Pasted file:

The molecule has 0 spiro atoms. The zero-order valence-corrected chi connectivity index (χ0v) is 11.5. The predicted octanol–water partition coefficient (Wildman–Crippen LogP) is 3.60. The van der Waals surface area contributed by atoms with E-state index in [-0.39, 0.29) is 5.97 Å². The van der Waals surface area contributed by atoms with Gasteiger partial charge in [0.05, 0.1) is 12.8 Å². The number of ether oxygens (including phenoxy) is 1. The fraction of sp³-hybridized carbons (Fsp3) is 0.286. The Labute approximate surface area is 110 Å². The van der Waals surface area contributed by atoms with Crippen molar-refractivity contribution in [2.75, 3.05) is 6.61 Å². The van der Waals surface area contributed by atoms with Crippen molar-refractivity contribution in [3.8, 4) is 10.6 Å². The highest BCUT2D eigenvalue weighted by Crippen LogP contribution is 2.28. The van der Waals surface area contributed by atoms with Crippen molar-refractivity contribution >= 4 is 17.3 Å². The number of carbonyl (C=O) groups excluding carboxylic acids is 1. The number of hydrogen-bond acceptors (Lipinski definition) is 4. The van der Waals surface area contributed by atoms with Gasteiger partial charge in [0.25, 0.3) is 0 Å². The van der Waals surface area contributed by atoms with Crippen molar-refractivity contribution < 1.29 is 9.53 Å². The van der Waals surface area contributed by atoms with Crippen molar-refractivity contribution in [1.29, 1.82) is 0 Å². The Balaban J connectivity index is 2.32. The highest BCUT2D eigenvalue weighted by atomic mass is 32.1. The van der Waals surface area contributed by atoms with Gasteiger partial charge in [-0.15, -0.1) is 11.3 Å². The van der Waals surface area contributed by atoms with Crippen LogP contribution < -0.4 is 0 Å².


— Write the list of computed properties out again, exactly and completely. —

The molecule has 0 spiro atoms. The zero-order valence-corrected chi connectivity index (χ0v) is 11.5. The predicted octanol–water partition coefficient (Wildman–Crippen LogP) is 3.60. The van der Waals surface area contributed by atoms with E-state index in [-0.39, 0.29) is 5.97 Å². The van der Waals surface area contributed by atoms with Gasteiger partial charge in [0.05, 0.1) is 12.8 Å². The number of ether oxygens (including phenoxy) is 1. The fraction of sp³-hybridized carbons (Fsp3) is 0.286. The Labute approximate surface area is 110 Å². The van der Waals surface area contributed by atoms with Crippen molar-refractivity contribution in [2.75, 3.05) is 6.61 Å². The van der Waals surface area contributed by atoms with Crippen molar-refractivity contribution in [3.8, 4) is 10.6 Å². The highest BCUT2D eigenvalue weighted by Crippen LogP contribution is 2.28. The van der Waals surface area contributed by atoms with Crippen molar-refractivity contribution >= 4 is 17.3 Å². The number of carbonyl (C=O) groups excluding carboxylic acids is 1. The number of hydrogen-bond acceptors (Lipinski definition) is 4. The van der Waals surface area contributed by atoms with Gasteiger partial charge in [0.25, 0.3) is 0 Å². The van der Waals surface area contributed by atoms with Crippen molar-refractivity contribution < 1.29 is 9.53 Å². The van der Waals surface area contributed by atoms with Crippen molar-refractivity contribution in [1.29, 1.82) is 0 Å². The Balaban J connectivity index is 2.32. The highest BCUT2D eigenvalue weighted by atomic mass is 32.1. The van der Waals surface area contributed by atoms with Gasteiger partial charge in [-0.15, -0.1) is 11.3 Å². The van der Waals surface area contributed by atoms with Crippen LogP contribution < -0.4 is 0 Å².